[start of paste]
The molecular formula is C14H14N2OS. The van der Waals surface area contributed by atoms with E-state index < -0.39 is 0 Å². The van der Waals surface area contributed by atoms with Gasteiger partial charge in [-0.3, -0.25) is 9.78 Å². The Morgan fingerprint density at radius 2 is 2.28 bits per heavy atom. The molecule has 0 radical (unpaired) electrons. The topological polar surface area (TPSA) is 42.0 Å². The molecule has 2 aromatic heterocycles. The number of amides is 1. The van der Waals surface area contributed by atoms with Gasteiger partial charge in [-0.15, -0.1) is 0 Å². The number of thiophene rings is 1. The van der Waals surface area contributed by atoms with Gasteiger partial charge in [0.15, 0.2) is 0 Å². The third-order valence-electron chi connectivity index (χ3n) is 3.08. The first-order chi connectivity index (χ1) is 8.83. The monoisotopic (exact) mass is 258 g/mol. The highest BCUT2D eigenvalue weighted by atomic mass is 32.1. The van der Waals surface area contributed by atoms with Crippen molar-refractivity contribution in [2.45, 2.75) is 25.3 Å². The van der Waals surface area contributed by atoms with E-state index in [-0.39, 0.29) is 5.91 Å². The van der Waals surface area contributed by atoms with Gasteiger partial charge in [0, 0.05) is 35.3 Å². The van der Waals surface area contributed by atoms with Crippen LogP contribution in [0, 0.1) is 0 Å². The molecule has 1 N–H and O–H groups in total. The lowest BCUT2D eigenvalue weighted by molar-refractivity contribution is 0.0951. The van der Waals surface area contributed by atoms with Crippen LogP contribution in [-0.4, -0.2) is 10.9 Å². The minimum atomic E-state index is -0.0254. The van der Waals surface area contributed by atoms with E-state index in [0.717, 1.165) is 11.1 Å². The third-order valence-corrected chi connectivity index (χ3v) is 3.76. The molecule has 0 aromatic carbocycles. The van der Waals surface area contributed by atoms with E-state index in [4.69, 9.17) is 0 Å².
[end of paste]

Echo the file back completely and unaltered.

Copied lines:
The molecular formula is C14H14N2OS. The van der Waals surface area contributed by atoms with E-state index < -0.39 is 0 Å². The van der Waals surface area contributed by atoms with Gasteiger partial charge in [-0.3, -0.25) is 9.78 Å². The Morgan fingerprint density at radius 2 is 2.28 bits per heavy atom. The molecule has 0 radical (unpaired) electrons. The topological polar surface area (TPSA) is 42.0 Å². The molecule has 2 aromatic heterocycles. The number of amides is 1. The van der Waals surface area contributed by atoms with Gasteiger partial charge in [-0.15, -0.1) is 0 Å². The number of thiophene rings is 1. The van der Waals surface area contributed by atoms with Gasteiger partial charge in [0.15, 0.2) is 0 Å². The third-order valence-electron chi connectivity index (χ3n) is 3.08. The first-order chi connectivity index (χ1) is 8.83. The monoisotopic (exact) mass is 258 g/mol. The highest BCUT2D eigenvalue weighted by atomic mass is 32.1. The van der Waals surface area contributed by atoms with Crippen molar-refractivity contribution in [2.45, 2.75) is 25.3 Å². The van der Waals surface area contributed by atoms with E-state index in [-0.39, 0.29) is 5.91 Å². The van der Waals surface area contributed by atoms with Gasteiger partial charge in [0, 0.05) is 35.3 Å². The van der Waals surface area contributed by atoms with Crippen LogP contribution in [0, 0.1) is 0 Å². The molecule has 1 N–H and O–H groups in total. The lowest BCUT2D eigenvalue weighted by molar-refractivity contribution is 0.0951. The van der Waals surface area contributed by atoms with Crippen LogP contribution in [-0.4, -0.2) is 10.9 Å². The minimum atomic E-state index is -0.0254. The van der Waals surface area contributed by atoms with E-state index in [0.717, 1.165) is 11.1 Å². The third-order valence-corrected chi connectivity index (χ3v) is 3.76. The molecule has 0 aromatic carbocycles. The van der Waals surface area contributed by atoms with E-state index in [4.69, 9.17) is 0 Å².